The Food Safety and Standards Authority of India (FSSAI) has ordered a pan-India sampling and testing drive of spices products of various brands to check on safety and quality parameters. In a separate move, samples of infant nutrition products are also being lifted for testing to ensure they are in adherence with the country’s norms and regulations, according to government sources.

FSSAI has directed food safety commissioners across States and UTs to pick up samples from major manufacturing units of spice product companies, officials stated. These samples will be sent to NABL-accredited labs for testing on quality and safety standards.

This move comes after Hong Kong’s Centre for Food Safety asked consumers not to consume and traders not to sell three spice products of brand MDH and one spice product of brand Everest allegedly over presence of a pesticide called ethylene oxide on April 5. This was followed by the Singapore Food Agency recalling Everest’s Fish Curry Masala allegedly over presence of ethylene oxide “at levels exceeding permissible limits”, on April 18.

Stating that use of ethylene oxide is banned in India, sources added that if any spice brand is found to be flouting norms, strict action will be taken against the manufacturing company. . FSSAI is tasked with enforcement of standards and regulations only in the domestic market. Spice Board of India evaluates spice products prior to exports and is also expected to look into this issue.

infant nutrition

Meanwhile, the food safety authority will also conduct testing of samples of infant nutrition products being sold in the country. This comes after a report by Swiss NGO Public Eye has raised concerns regarding “added sugar” levels in infant cereal products sold by Nestle in India and other developing markets.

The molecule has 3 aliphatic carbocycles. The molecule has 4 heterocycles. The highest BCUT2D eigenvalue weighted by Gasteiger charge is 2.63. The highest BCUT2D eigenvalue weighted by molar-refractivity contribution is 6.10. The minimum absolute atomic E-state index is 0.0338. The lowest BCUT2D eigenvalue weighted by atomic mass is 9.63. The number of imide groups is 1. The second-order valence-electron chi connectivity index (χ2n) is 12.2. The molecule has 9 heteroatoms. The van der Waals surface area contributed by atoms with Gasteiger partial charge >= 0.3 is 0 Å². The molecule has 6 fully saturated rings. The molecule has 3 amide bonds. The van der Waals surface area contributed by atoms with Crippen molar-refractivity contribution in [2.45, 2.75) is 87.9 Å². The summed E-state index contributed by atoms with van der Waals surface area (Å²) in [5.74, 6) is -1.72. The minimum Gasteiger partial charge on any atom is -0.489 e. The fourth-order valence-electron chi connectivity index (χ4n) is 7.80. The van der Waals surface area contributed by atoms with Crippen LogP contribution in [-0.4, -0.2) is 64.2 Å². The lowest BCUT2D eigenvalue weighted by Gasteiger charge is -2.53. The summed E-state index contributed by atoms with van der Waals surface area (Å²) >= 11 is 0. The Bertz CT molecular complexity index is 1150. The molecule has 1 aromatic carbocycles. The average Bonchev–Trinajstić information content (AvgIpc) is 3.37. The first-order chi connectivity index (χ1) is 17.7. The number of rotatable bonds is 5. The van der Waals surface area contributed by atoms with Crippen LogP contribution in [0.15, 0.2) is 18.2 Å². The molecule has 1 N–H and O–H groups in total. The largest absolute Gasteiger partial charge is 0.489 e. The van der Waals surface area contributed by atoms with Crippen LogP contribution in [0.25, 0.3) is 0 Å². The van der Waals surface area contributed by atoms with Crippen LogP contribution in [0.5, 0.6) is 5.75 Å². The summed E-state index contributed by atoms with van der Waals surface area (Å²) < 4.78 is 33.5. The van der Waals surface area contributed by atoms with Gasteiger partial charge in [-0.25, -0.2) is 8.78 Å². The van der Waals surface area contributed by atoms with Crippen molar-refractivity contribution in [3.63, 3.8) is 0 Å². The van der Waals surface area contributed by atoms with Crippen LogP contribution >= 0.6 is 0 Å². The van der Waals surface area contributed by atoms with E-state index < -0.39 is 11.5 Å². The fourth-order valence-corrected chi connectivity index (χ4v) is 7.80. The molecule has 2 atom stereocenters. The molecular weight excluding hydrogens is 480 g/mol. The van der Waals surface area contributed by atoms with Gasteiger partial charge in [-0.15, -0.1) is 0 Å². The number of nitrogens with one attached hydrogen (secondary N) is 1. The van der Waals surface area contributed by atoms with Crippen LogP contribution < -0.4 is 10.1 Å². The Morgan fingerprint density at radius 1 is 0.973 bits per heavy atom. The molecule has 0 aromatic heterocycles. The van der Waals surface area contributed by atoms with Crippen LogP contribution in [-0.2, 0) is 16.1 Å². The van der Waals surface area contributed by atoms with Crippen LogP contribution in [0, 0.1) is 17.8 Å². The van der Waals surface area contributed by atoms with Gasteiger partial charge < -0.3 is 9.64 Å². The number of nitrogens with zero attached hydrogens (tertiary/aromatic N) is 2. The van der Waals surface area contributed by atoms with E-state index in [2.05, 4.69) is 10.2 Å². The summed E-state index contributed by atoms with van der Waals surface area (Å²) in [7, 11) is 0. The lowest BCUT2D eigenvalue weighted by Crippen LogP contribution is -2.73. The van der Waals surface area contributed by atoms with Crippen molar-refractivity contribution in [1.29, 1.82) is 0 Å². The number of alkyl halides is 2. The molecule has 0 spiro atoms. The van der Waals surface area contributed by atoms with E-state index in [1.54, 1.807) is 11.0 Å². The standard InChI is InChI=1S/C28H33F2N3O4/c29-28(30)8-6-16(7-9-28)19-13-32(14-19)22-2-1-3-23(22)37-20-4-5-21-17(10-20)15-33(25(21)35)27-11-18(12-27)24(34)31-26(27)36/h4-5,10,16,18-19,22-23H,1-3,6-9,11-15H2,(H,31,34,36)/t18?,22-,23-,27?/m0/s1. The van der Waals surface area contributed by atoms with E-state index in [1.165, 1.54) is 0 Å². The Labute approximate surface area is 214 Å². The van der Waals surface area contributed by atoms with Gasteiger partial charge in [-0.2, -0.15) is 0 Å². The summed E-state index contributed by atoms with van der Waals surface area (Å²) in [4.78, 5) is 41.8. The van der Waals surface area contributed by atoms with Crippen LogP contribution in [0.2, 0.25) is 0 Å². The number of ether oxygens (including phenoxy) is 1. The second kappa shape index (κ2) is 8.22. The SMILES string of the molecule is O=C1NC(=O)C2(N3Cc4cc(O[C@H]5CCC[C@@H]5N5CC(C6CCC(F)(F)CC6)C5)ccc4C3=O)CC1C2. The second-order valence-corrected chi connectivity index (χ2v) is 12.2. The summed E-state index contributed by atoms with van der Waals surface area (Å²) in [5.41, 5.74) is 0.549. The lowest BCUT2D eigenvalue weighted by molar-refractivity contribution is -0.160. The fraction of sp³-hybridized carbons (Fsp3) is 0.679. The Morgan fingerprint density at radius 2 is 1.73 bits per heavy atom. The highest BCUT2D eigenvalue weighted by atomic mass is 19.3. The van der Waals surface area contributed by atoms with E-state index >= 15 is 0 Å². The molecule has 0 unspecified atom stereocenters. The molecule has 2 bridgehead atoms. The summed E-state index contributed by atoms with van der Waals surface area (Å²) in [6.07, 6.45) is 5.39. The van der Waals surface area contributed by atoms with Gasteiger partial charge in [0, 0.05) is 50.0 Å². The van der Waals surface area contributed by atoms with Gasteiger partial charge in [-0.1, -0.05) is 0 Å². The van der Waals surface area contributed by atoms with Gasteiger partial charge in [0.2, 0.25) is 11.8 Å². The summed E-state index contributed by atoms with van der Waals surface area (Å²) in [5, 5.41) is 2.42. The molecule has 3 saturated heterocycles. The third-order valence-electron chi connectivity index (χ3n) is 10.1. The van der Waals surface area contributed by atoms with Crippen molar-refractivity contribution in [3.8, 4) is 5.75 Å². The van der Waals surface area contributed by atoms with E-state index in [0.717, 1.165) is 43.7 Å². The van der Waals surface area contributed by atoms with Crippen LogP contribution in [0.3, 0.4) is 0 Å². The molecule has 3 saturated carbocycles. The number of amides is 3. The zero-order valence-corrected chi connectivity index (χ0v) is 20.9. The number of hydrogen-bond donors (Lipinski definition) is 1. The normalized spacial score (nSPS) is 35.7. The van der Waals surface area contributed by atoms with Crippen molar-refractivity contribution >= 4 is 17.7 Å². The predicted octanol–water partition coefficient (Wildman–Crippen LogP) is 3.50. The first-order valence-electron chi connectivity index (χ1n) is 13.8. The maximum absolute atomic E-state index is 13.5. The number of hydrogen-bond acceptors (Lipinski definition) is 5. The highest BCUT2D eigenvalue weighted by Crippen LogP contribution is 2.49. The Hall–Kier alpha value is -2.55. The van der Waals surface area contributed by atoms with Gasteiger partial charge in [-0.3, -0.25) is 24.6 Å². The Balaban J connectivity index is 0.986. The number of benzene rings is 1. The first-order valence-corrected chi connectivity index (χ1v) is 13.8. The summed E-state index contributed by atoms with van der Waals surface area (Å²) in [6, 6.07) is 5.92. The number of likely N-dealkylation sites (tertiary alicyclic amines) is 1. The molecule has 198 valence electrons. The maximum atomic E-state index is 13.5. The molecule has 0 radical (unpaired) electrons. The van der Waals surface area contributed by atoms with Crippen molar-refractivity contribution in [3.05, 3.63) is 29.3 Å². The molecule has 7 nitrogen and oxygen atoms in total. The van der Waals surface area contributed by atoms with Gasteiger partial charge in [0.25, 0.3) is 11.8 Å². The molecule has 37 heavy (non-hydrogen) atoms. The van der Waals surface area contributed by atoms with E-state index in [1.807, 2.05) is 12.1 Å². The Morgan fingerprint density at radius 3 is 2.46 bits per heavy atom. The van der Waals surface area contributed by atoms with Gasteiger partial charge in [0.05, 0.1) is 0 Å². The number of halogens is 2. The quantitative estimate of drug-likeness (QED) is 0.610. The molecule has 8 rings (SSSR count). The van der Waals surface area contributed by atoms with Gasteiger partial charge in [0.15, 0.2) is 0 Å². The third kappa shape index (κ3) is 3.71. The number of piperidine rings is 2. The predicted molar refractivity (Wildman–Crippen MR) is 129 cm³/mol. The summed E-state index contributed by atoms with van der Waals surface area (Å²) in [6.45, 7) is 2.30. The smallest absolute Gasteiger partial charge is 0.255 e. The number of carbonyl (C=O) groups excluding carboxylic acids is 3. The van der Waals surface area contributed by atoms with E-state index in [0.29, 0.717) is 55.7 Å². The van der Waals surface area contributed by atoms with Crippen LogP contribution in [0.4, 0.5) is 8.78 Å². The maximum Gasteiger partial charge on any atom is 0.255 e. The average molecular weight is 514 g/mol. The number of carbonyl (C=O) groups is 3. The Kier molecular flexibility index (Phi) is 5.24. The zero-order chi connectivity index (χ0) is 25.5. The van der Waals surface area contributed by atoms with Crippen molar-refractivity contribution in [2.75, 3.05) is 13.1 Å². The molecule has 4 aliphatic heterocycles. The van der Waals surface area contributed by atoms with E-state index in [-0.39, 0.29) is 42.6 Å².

According to FSSAI regulations, “Lactose and glucose polymers shall be the preferred carbohydrates for food for infant nutrition. Sucrose and/or fructose shall not be added, unless needed as a carbohydrate source, and provided the sum of these does not exceed 20 per cent of total carbohydrate.”

Sources added that while this is a global report, FSSAI is looking into the matter to ensure infant nutrition products sold in India are adhering to the country’s norms and standards.  

Nestle India has stated that it is in compliance with CODEX standards and local nutrient specifications including “added sugars”.

FSSAI has been stepping up enforcement activities involving sample collection and testing over the past four years. In FY 22-23, 1.77 lakh samples were tested under various enforcement drives.